'Switzerland must shut itself off with barbed wire'
The Local · 3 May 2016, 11:13
Published: 03 May 2016 11:13 GMT+02:00
- Switzerland sees first quarter drop in asylum requests (14 Apr 16)
- Geneva UN meet aims to tackle refugee crisis (30 Mar 16)
- Swiss photographers help expelled refugee (04 Mar 16)
Andreas Glarner is upbeat.
As president of the municipality of Oberwil-Lieli in the canton of Aargau, he has just seen local voters give their thumbs up to a budgetary clause that will see local authorities pay money to the canton rather than house asylum seekers.
If the plan gets the town council's rubber stamp, the wealthy municipality will pay 290,000 Swiss francs a year instead of taking in its designated quota of ten asylum seekers.
The plan has created bitter divisions within the local community, but Glarner says other towns should follow suit. Indeed, he believes it is “civil duty” of Swiss citizens to “resist” the dictates of the Swiss capital on asylum.
“Switzerland must close all of its green borders with barbed wire,” the SVP MP told national daily the Tages Anzeiger.
“There is going to an invasion of asylum seekers…The only way into Europe is via Italy. Italy is not a desired destination. The asylum seekers are coming to Switzerland."
Glarner also wants to see a systematic reintroduction of border controls, arguing these are “extremely effective” in limiting migration.
In Glarner’s opinion, only people from Syria should qualify as legitimate asylum seekers at present, while just 12 percent of people seeking refugee in Switzerland are legitimate cases.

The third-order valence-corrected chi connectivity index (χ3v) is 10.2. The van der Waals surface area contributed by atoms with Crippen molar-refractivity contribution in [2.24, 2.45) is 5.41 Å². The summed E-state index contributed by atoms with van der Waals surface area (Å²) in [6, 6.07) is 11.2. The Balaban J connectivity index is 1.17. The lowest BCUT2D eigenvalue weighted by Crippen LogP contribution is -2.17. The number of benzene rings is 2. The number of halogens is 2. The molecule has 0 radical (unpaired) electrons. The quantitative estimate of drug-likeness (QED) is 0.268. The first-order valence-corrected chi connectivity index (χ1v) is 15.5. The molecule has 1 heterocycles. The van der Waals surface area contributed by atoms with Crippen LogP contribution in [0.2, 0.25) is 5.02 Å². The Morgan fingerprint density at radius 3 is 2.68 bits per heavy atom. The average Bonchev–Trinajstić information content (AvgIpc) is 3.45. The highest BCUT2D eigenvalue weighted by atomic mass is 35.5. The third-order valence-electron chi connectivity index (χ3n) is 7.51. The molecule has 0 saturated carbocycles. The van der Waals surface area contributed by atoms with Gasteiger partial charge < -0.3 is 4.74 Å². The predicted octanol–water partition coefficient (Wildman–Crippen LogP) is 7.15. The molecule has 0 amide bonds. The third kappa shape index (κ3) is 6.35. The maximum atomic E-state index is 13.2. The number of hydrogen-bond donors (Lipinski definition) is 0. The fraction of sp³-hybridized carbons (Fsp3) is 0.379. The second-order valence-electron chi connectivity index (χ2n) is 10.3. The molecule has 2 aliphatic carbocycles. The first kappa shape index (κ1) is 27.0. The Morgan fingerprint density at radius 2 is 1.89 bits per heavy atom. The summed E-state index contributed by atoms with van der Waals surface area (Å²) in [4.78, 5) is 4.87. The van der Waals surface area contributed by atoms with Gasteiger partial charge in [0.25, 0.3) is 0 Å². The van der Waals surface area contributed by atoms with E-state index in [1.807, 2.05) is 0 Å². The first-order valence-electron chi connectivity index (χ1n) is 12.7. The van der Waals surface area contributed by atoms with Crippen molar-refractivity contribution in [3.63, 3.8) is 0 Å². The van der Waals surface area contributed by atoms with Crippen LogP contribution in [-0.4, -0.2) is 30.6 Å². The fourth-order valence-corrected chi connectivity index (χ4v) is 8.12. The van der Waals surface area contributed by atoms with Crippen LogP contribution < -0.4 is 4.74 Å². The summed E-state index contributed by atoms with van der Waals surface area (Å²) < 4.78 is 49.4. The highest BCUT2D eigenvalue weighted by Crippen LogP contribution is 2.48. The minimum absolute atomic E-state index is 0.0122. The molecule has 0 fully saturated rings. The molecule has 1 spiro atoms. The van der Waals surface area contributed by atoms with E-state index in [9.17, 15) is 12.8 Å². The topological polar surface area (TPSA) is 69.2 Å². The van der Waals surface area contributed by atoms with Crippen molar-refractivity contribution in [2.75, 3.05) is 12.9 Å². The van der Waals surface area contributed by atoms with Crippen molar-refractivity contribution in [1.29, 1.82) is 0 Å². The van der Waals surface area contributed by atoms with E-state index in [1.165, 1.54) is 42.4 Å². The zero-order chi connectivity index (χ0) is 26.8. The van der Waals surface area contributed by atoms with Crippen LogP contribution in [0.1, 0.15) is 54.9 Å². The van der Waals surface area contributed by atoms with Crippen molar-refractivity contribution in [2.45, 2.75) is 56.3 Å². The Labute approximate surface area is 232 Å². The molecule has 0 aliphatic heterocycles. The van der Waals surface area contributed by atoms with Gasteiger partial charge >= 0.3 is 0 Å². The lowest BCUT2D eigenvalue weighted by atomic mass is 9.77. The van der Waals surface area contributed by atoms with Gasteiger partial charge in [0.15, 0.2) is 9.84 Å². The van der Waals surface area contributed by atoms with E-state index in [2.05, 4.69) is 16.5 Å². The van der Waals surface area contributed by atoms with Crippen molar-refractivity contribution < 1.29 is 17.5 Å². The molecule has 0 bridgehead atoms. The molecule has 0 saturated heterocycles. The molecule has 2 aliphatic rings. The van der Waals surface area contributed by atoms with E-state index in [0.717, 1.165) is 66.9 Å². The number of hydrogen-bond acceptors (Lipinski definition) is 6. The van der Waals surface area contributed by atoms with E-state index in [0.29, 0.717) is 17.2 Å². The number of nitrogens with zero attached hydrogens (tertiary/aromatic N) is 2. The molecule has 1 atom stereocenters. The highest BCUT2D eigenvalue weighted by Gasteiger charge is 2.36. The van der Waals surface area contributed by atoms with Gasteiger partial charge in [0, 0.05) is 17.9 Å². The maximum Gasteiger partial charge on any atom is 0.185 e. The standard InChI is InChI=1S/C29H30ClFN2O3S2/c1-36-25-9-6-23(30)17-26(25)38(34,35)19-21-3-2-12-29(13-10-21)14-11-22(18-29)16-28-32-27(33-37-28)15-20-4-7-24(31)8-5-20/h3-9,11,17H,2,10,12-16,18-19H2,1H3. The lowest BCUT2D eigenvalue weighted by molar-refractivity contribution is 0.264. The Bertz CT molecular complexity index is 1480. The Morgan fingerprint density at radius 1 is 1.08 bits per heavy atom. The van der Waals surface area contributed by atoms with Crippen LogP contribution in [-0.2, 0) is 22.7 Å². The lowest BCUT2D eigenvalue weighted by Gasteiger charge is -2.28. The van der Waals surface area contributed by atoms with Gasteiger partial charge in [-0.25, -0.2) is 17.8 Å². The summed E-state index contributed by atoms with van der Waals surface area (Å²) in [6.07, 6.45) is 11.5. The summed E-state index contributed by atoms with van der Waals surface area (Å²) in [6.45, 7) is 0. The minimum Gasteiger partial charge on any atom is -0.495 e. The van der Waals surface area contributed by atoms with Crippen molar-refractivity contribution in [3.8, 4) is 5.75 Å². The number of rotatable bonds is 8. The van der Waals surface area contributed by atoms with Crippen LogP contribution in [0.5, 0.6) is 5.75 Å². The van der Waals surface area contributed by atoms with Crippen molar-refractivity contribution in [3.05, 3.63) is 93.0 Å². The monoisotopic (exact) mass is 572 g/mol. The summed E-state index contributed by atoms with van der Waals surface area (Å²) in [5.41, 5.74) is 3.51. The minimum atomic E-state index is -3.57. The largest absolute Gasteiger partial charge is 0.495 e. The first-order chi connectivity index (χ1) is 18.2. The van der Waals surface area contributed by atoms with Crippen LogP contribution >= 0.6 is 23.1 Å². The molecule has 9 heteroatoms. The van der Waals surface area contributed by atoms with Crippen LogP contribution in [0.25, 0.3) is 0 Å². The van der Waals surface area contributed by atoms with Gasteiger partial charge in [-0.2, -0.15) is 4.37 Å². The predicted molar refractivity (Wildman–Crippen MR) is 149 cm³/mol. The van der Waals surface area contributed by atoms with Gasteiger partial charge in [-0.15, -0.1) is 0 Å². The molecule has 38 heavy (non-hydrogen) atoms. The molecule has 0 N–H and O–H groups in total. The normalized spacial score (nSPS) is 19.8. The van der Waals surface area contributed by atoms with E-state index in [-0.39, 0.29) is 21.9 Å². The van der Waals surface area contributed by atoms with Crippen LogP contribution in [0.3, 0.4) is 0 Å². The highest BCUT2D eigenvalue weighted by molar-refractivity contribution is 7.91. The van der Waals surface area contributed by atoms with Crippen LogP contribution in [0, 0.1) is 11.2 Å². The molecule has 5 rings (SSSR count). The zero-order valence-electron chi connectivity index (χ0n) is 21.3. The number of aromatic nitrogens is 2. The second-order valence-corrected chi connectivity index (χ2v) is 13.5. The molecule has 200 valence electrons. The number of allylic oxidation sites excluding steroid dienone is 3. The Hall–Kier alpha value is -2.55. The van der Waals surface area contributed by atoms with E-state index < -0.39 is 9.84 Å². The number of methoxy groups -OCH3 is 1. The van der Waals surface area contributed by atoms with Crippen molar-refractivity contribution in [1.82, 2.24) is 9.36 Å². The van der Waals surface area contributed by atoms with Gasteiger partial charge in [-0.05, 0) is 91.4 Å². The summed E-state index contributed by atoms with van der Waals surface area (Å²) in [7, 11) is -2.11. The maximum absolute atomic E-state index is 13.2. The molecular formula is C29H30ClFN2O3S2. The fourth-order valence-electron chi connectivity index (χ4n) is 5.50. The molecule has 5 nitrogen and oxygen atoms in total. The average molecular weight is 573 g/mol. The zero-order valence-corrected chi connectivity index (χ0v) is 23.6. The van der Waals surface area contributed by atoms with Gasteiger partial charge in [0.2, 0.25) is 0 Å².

This is why the politician plans to fight hard in the lead-up to a June 5th referendum which will see Swiss voters decide whether to back a new asylum law – one the government hopes will speed up the asylum process and lead to financial savings in the longer term.
A test of the new system in Zurich saw voluntary repatriations rise three fold while the number of appeals launched by asylum seekers was also down substantially.
While the new policy might be assumed to appeal to the right-wing SVP, the party is concerned it will make Switzerland a more attractive destination for asylum seekers.
Among the sticking points for the party is the boosting of capacity for asylum seekers from 1,400 to 5,000 places. The SVP is also against the idea of a plan to provide legal advice to people seeking asylum.
Speaking to the Tages Anzeiger, Glarner criticized the lawyers involved in the Zurich trial as “left-wing”.
“Of course they want to pursue as many cases as possible,” he told the newspaper.
Glarner is no stranger to controversy. His 2008 campaign for the national parliament featured posters with slogans such as “Aarau or Ankara?” and “Baden or Baghdad?”, which contained an image of a mosque.
Last month, the SVP said it would not be investing in a poster campaign for the June 5th referendum after its posters for the last popular vote were roundly attacked by critics.
Explaining the decision not to deliver a nationwide paid-for poster campaign, Glarner told SonntagsBlick: “The people must know themselves what asylum policy they want,” he said.
“Does the electorate believe the authorities’ propaganda when they claim that free lawyers will speed up procedures? The SVP is no longer willing to make all the effort, as was the case for the vote on the [foreign criminals] project implementation,” he said.